Partial sales of publicly owned assets such as power companies, ports or airports was chosen by 18 percent, while only 10 percent supported further public borrowing and just eight percent supported higher taxes to pay for infrastructure.

NZCID Chief Executive Officer Stephen Selwood said the research had found that most of those surveyed believed that central and local government could not afford to pay for all the community’s infrastructure needs.

“The objective of this research was to understand how people thought we should finance essential new infrastructure - this has been a subject of recent debate and we wanted to understand what funding methods were supported.

“While many of the survey participants had not actively considered this issue previously, once the various options had been explained to them they showed a clear preference for targeted funding methods over blunt instruments such as rates or tax increases,” Mr Selwood said.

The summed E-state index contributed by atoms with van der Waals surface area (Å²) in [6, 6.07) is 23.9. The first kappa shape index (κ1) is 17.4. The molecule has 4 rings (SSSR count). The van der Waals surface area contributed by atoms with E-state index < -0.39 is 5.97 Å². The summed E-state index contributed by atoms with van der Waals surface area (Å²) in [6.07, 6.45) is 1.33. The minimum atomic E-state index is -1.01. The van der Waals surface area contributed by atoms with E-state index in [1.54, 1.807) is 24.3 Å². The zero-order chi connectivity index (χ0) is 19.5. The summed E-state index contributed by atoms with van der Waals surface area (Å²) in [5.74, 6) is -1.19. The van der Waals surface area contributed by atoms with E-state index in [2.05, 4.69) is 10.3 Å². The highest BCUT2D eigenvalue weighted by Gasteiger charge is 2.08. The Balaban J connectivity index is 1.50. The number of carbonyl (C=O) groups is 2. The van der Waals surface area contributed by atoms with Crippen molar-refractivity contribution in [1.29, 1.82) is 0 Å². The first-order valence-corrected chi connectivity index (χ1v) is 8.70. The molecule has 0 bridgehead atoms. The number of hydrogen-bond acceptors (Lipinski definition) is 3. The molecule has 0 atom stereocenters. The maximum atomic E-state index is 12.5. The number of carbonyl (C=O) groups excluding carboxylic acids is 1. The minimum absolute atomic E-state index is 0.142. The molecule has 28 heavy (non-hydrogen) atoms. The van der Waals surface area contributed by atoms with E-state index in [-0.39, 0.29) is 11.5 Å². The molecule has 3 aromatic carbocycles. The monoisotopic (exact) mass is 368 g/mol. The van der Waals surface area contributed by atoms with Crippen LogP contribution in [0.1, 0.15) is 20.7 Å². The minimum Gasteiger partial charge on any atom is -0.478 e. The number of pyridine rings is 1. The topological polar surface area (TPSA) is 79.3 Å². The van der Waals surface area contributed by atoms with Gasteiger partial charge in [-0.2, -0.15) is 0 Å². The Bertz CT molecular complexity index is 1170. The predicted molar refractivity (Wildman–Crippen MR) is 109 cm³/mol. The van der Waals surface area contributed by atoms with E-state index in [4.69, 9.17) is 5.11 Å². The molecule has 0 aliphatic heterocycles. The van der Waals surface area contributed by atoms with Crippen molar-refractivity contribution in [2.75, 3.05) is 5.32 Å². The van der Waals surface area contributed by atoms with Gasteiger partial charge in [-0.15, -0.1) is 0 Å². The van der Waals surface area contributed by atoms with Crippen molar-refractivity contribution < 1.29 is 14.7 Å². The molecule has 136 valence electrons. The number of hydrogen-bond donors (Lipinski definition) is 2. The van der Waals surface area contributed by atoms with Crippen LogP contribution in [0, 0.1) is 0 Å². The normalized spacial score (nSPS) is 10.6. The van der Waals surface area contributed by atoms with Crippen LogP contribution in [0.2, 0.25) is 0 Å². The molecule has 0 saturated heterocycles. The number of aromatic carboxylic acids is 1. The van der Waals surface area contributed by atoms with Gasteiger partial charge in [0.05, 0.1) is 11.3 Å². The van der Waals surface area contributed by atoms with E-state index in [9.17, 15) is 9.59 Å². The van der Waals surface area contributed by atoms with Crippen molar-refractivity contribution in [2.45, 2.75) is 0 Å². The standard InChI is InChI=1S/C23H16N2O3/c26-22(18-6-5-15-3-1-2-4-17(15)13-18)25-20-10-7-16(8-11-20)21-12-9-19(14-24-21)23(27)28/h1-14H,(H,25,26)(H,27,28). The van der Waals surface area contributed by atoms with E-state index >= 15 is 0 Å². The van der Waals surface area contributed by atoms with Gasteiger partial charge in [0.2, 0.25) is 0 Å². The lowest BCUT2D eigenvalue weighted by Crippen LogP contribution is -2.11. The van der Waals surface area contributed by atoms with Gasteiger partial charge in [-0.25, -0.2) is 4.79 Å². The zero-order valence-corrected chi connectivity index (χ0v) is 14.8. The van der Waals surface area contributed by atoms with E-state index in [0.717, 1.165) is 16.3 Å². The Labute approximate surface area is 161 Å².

A PPP may be the only way we get a CBD rail link

Kreab Gavin Anderson Partner and infrastructure specialist Jodie Brough said the focus groups revealed more about the reasons for community attitudes, with concerns about debt, the rising cost of living and the lingering effects of the global financial crisis featuring in respondents’ comments about infrastructure funding.

“People’s minds are very much on the basics at the moment but there is still an appetite for better infrastructure - around one in three respondents said existing roads, rail and other infrastructure across the country was only meeting the needs of some people,” she said.